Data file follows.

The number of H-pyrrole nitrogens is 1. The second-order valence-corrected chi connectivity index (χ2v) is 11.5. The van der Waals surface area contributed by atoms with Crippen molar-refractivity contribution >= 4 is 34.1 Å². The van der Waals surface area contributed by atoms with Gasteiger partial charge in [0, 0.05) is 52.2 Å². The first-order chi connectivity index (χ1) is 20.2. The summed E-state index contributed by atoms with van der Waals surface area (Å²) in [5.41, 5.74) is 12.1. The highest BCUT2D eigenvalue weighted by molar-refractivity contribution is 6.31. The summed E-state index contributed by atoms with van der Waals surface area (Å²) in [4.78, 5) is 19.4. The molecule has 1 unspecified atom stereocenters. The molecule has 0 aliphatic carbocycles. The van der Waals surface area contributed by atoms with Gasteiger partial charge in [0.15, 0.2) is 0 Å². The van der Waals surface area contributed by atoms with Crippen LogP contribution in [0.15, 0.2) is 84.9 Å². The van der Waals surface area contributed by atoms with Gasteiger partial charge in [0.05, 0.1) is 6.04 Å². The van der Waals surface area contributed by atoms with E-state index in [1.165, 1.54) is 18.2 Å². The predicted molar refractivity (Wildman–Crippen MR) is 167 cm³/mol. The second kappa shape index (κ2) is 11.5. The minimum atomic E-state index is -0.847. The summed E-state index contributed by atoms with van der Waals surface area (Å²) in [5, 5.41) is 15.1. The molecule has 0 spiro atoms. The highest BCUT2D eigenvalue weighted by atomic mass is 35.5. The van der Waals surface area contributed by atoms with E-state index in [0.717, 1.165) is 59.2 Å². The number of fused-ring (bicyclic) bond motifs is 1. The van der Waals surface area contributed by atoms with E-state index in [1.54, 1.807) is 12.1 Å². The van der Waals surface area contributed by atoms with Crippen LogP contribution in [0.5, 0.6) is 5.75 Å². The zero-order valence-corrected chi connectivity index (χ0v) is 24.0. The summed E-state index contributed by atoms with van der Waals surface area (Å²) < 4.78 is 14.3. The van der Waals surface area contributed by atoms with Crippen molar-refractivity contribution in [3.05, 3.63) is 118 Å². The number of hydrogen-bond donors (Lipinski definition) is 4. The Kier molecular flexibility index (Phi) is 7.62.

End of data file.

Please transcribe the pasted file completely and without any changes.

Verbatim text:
The number of H-pyrrole nitrogens is 1. The second-order valence-corrected chi connectivity index (χ2v) is 11.5. The van der Waals surface area contributed by atoms with Crippen molar-refractivity contribution >= 4 is 34.1 Å². The van der Waals surface area contributed by atoms with Gasteiger partial charge in [0, 0.05) is 52.2 Å². The first-order chi connectivity index (χ1) is 20.2. The summed E-state index contributed by atoms with van der Waals surface area (Å²) in [5.41, 5.74) is 12.1. The highest BCUT2D eigenvalue weighted by molar-refractivity contribution is 6.31. The summed E-state index contributed by atoms with van der Waals surface area (Å²) in [4.78, 5) is 19.4. The molecule has 1 unspecified atom stereocenters. The molecule has 0 aliphatic carbocycles. The van der Waals surface area contributed by atoms with Gasteiger partial charge in [0.15, 0.2) is 0 Å². The van der Waals surface area contributed by atoms with Crippen LogP contribution in [0.15, 0.2) is 84.9 Å². The van der Waals surface area contributed by atoms with Gasteiger partial charge in [0.05, 0.1) is 6.04 Å². The van der Waals surface area contributed by atoms with E-state index in [1.165, 1.54) is 18.2 Å². The predicted molar refractivity (Wildman–Crippen MR) is 167 cm³/mol. The second kappa shape index (κ2) is 11.5. The minimum atomic E-state index is -0.847. The summed E-state index contributed by atoms with van der Waals surface area (Å²) in [5, 5.41) is 15.1. The molecule has 0 spiro atoms. The highest BCUT2D eigenvalue weighted by atomic mass is 35.5. The van der Waals surface area contributed by atoms with E-state index in [0.717, 1.165) is 59.2 Å². The number of fused-ring (bicyclic) bond motifs is 1. The van der Waals surface area contributed by atoms with E-state index in [1.54, 1.807) is 12.1 Å². The van der Waals surface area contributed by atoms with Crippen LogP contribution in [0.5, 0.6) is 5.75 Å². The zero-order valence-corrected chi connectivity index (χ0v) is 24.0. The summed E-state index contributed by atoms with van der Waals surface area (Å²) < 4.78 is 14.3. The van der Waals surface area contributed by atoms with Crippen molar-refractivity contribution in [3.05, 3.63) is 118 Å². The number of hydrogen-bond donors (Lipinski definition) is 4. The Kier molecular flexibility index (Phi) is 7.62.